Today we’re delighted to be joined by debut novelist Aoife Fitzpatrick who explains how entering fiction competitions, and completing an MFA in Creative Writing, propelled her towards her first book deal
Thank you so much for joining us, Aoife. Congratulations on the publication of your beautiful debut novel The Red Bird Sing (Virago). What led you to write it?
Thank you! The novel is based on the true story of a murder trial that took place in West Virginia in 1897. When Trout Shue went on trial for the murder of his wife, Zona Heaster Shue, there was a remarkable circumstance surrounding his indictment.
The victim’s mother, Mary Jane, claimed to have been visited by her daughter’s ghost who told her that it was her husband who had killed her.
On the surface, there is no doubt that the gothic tone of this real-life trial – and certain strange events following Zona’s death – are fascinating.
But it was Mary Jane who really drew me to the story – how haunted she was in her pursuit of justice. Her story poses a question still relevant today: what lengths must women go to before they will be heard?
Did you always want to be a writer?
I’ve always been a writer, in that it’s always been part of my make up to process the world through words. Being a published writer gives me the gift of readers, which feels like a beautiful privilege.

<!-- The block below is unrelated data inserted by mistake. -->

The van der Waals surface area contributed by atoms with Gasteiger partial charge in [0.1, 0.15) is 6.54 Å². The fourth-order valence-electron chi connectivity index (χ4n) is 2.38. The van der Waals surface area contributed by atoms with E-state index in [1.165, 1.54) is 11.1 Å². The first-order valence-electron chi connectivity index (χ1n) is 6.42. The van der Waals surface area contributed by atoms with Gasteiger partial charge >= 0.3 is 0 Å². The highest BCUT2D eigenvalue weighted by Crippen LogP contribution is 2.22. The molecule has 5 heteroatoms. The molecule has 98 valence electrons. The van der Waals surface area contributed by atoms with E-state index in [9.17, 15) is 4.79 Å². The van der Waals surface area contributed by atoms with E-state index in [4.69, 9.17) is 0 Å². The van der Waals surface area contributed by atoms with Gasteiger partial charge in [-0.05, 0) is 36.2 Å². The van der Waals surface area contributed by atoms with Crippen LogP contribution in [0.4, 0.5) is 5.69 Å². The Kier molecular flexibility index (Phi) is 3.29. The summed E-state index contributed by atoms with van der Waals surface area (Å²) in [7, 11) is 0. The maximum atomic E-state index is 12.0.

Almost every other artform – from dance, to visual arts, to music – allows an amateur to have immediate connection with an audience. But amateur writers have fewer opportunities to connect with readers, especially through longform work.
Feelings of isolation can be persistent, meaning that it can be good to write some shorter pieces – stories, or poems – that might be easier to perform, or to have published. Seeing a handful of my short stories in journals and anthologies was enough to keep me going through the marathon that was writing a novel.
Had you written any other novels before The Red Bird Sings?
There is another novel, with Faustian themes, in my drawer. Without it, I would never have progressed to writing The Red Bird Sings. But it’s a wild, rangy practice piece that will never see the light of day.
You completed the MFA in Creative Writing in UCD; did that help you on the path to publication?